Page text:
Updates to the Scrum Guide 2020: Facilitating adoption in non-IT Industries

Scrum came into being as a simple and effective framework, with the primary aim to build better software using agile principles. Since its inception in 1995, it has been used to build complex products through an iterative and incremental process. Though intended specifically for the software industry, with an initial focus on software development, it has been gaining popularity in other fields. As agile adoption spread around the world, Scrum started becoming popular in many other fields such as research, sales, marketing, and other technologies.

Changes to Scrum Guide

Familiarize yourself with the Key Updates to Scrum Guide 2020

The Scrum Guide has been developed and maintained by Ken Schwaber and Jeff Sutherland since it came into being 25 years ago. It provides a clear definition of the methodology, describes the roles, events and artifacts, and emphasizes the relationship between these factors and the way they are all bound together. The founders have maintained the guide over the year through the feedback provided by specialists and users, updating changes every few years to make the guide clearer and more transparent. The Scrum Guide in 2017 had insinuated that the guide can be used in a context other than software.

On November 18th, a virtual, live event was hosted where the latest changes in the Scrum guide were introduced. The key insights from the founders and other key practitioners regarding the changes were discussed. The changes to the guide are making it crisper, leaner and more transparent. The 2020 Scrum Guide has just reinforced the stance that products and services; from medical to finance and marketing, and industries that face complex changes and environments like those in software development, can all make use of Scrum’s focus on transparency, empiricism and self-management to get work done.

  • The new guide is more concise and to-the-point. Complex statements and redundancies have been removed and the key elements and rules of Scrum are clearly stated making it usable to a much wider audience. The language in the previous guides made a lot of inferences to IT such as testing, designing etc. The IT jargon has been replaced by a more universal and general use of language.
  • Over the years, updates and changes have been made to the Scrum guide making it more prescriptive. New elements have been added and described making it a lot more complex than its initial intent. The whole idea of Scrum is that it is a minimalistic framework. The founders have kept to their promise in this update and have reduced the complexities and prescriptive nature to make it more useful for a wider range of uses. The Daily Scrum Questions have been deleted, the retrospective items in the Sprint Backlog have been simplified.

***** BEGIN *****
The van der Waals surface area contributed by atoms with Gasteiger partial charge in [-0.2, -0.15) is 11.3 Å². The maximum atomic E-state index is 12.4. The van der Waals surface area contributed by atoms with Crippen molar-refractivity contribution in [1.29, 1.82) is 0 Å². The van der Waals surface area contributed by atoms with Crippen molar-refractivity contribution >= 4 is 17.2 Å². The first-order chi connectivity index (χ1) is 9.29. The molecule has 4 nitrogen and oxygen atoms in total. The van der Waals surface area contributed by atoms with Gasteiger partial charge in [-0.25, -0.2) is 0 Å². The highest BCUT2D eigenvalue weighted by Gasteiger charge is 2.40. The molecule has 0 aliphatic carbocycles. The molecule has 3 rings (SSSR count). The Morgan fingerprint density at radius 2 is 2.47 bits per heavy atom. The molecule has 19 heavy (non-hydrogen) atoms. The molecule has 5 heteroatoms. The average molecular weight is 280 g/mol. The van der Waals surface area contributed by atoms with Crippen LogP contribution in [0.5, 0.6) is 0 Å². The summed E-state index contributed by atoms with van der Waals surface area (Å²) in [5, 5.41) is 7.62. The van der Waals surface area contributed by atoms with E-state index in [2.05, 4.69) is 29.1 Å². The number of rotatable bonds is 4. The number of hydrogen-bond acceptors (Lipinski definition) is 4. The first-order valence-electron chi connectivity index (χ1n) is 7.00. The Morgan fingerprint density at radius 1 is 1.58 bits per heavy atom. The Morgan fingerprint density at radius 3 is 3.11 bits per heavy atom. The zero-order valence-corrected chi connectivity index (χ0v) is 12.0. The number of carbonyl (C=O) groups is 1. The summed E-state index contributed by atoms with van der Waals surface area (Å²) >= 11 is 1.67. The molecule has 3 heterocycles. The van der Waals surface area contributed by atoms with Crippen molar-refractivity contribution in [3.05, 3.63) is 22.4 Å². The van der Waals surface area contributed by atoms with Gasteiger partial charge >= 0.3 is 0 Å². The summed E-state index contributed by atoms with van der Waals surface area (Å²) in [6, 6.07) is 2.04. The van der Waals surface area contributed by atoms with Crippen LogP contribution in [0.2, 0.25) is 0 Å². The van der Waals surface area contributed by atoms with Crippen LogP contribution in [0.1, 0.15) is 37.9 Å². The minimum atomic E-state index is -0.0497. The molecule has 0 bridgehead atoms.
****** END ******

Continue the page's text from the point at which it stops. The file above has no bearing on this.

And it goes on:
• The concept of a Product Goal has been introduced in this version, which was not present in previous versions. This Product Goal acts as a vision and is the direct focus of the team. The inclusion of the product goal gives a larger objective that all the sprints are working towards. The product backlog, which includes all the activities that the Scrum Team is doing is now aligned to the product Goal. This ensures that all the work done by the Scrum team has a specified direction. It provides a tangible relationship between the work done during the sprint and the overall business strategy of the organization. The effort of all the sprints will be aligned towards a single goal. The fact that the word ‘product goal’ has been used makes it more inclusive towards all other organizations and entities and not just software and IT.
  • Sprint Planning has also become clearer. In addition to the What and How, the ‘Why’ has been included which provides a clear indication of what the sprint is trying to achieve. Each work done by the Scrum Team is more focused on the reasons for the particular activity and the result is analyzed in proportion to the sprint goal. This is important as every Sprint is an investment in terms of time and money and why that particular sprint is being done is important to create a vision for the sprint.
  • The focus is now on a Self-managing team as opposed to a self-organizing one. The team members are empowered to choose who, how, and what to work on. Team members will be more inclined to do their part if they are part of the decision-making process and are responsible for its completion.
  • The scrum artifacts all have specific commitments. These commitments are focused on the goals of each artifact and therefore the focus is shifted from tasks and onto goals.
  • The roles are now referred to as accountabilities. Though this change is subtle, its purpose is to emphasize that the scrum members don’t have a job to do but rather they have a set of responsibilities that are necessary for the implementation of a successful sprint and that they are accountable for it.

Removing certain elements from the previous guide doesn’t mean that the importance of these ideas has been reduced. They can still be used in different situations. However, the mandatory nature of such action has been eliminated so that the guide can be usable for a wider audience without forcing certain tasks that may not be applicable for that organization. The core principles of scrum; Empiricism, Inspection, and Adaptation are still inherent in the framework. The changes have only been made to encourage the practice of the scrum framework, not only in IT but in other industries as well. Due to the additional clarity inherent in the new guide and the elimination of the prescriptions, practitioners will be able to adapt and finetune the scrum practices to deliver valuable products and services.

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